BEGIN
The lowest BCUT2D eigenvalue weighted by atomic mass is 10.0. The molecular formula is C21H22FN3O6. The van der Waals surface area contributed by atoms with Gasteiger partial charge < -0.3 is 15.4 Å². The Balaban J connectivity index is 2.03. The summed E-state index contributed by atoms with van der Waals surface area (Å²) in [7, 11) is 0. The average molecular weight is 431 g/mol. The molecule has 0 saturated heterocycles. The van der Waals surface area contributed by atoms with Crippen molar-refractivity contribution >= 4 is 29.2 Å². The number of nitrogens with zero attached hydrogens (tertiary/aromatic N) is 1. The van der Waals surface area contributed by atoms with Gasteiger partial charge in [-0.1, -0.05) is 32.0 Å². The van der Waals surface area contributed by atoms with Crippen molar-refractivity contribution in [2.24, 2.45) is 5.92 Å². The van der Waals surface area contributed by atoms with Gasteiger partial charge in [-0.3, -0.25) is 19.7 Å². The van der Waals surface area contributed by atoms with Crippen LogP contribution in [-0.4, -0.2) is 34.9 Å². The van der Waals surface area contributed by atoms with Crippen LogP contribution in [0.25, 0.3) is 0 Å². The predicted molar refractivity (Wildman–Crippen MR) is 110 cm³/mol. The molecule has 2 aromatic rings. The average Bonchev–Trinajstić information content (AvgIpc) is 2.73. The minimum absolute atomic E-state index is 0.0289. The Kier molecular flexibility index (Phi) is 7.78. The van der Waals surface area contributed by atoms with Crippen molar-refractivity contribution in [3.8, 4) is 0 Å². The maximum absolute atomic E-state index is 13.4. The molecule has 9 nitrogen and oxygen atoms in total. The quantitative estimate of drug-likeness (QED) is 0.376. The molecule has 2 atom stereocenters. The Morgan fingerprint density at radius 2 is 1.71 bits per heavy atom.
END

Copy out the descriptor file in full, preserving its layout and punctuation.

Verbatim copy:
The lowest BCUT2D eigenvalue weighted by atomic mass is 10.0. The molecular formula is C21H22FN3O6. The van der Waals surface area contributed by atoms with Gasteiger partial charge < -0.3 is 15.4 Å². The Balaban J connectivity index is 2.03. The summed E-state index contributed by atoms with van der Waals surface area (Å²) in [7, 11) is 0. The average molecular weight is 431 g/mol. The molecule has 0 saturated heterocycles. The van der Waals surface area contributed by atoms with Crippen molar-refractivity contribution >= 4 is 29.2 Å². The number of nitrogens with zero attached hydrogens (tertiary/aromatic N) is 1. The van der Waals surface area contributed by atoms with Gasteiger partial charge in [-0.1, -0.05) is 32.0 Å². The van der Waals surface area contributed by atoms with Crippen molar-refractivity contribution in [2.24, 2.45) is 5.92 Å². The van der Waals surface area contributed by atoms with Gasteiger partial charge in [-0.3, -0.25) is 19.7 Å². The van der Waals surface area contributed by atoms with Crippen LogP contribution in [-0.4, -0.2) is 34.9 Å². The van der Waals surface area contributed by atoms with Crippen LogP contribution in [0.25, 0.3) is 0 Å². The predicted molar refractivity (Wildman–Crippen MR) is 110 cm³/mol. The molecule has 2 aromatic rings. The average Bonchev–Trinajstić information content (AvgIpc) is 2.73. The minimum absolute atomic E-state index is 0.0289. The Kier molecular flexibility index (Phi) is 7.78. The van der Waals surface area contributed by atoms with Crippen molar-refractivity contribution in [3.8, 4) is 0 Å². The maximum absolute atomic E-state index is 13.4. The molecule has 9 nitrogen and oxygen atoms in total. The quantitative estimate of drug-likeness (QED) is 0.376. The molecule has 2 atom stereocenters. The Morgan fingerprint density at radius 2 is 1.71 bits per heavy atom.